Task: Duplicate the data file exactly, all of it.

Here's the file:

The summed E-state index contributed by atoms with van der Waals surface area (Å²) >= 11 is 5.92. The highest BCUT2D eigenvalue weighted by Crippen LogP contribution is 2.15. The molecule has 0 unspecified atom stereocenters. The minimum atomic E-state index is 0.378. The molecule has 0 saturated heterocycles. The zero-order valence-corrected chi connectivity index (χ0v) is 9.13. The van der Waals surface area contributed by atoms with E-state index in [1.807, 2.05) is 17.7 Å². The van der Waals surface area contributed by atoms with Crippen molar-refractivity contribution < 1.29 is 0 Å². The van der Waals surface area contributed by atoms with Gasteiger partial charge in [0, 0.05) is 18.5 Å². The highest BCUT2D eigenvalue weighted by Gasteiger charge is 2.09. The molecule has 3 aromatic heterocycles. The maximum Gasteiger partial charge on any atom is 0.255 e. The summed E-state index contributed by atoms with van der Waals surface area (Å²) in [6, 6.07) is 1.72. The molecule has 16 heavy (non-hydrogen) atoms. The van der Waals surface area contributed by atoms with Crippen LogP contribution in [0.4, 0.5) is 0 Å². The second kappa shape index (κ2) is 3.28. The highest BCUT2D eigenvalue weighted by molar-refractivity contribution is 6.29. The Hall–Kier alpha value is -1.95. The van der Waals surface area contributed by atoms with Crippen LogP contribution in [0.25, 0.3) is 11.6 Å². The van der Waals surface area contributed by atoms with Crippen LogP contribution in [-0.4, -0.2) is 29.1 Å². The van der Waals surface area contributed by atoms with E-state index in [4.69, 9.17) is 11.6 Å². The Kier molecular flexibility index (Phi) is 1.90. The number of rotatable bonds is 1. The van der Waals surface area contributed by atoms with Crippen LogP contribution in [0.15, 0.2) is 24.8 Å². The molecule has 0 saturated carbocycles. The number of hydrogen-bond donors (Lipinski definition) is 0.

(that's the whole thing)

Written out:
The summed E-state index contributed by atoms with van der Waals surface area (Å²) >= 11 is 5.92. The highest BCUT2D eigenvalue weighted by Crippen LogP contribution is 2.15. The molecule has 0 unspecified atom stereocenters. The minimum atomic E-state index is 0.378. The molecule has 0 saturated heterocycles. The zero-order valence-corrected chi connectivity index (χ0v) is 9.13. The van der Waals surface area contributed by atoms with E-state index in [1.807, 2.05) is 17.7 Å². The van der Waals surface area contributed by atoms with Crippen molar-refractivity contribution < 1.29 is 0 Å². The van der Waals surface area contributed by atoms with Gasteiger partial charge in [0, 0.05) is 18.5 Å². The highest BCUT2D eigenvalue weighted by Gasteiger charge is 2.09. The molecule has 3 aromatic heterocycles. The maximum Gasteiger partial charge on any atom is 0.255 e. The summed E-state index contributed by atoms with van der Waals surface area (Å²) in [6, 6.07) is 1.72. The molecule has 16 heavy (non-hydrogen) atoms. The van der Waals surface area contributed by atoms with Crippen LogP contribution in [0.4, 0.5) is 0 Å². The second kappa shape index (κ2) is 3.28. The highest BCUT2D eigenvalue weighted by molar-refractivity contribution is 6.29. The Hall–Kier alpha value is -1.95. The van der Waals surface area contributed by atoms with Crippen LogP contribution in [0.25, 0.3) is 11.6 Å². The van der Waals surface area contributed by atoms with Crippen LogP contribution in [-0.4, -0.2) is 29.1 Å². The van der Waals surface area contributed by atoms with E-state index in [4.69, 9.17) is 11.6 Å². The Kier molecular flexibility index (Phi) is 1.90. The number of rotatable bonds is 1. The van der Waals surface area contributed by atoms with Crippen LogP contribution in [0.15, 0.2) is 24.8 Å². The molecule has 0 saturated carbocycles. The number of hydrogen-bond donors (Lipinski definition) is 0.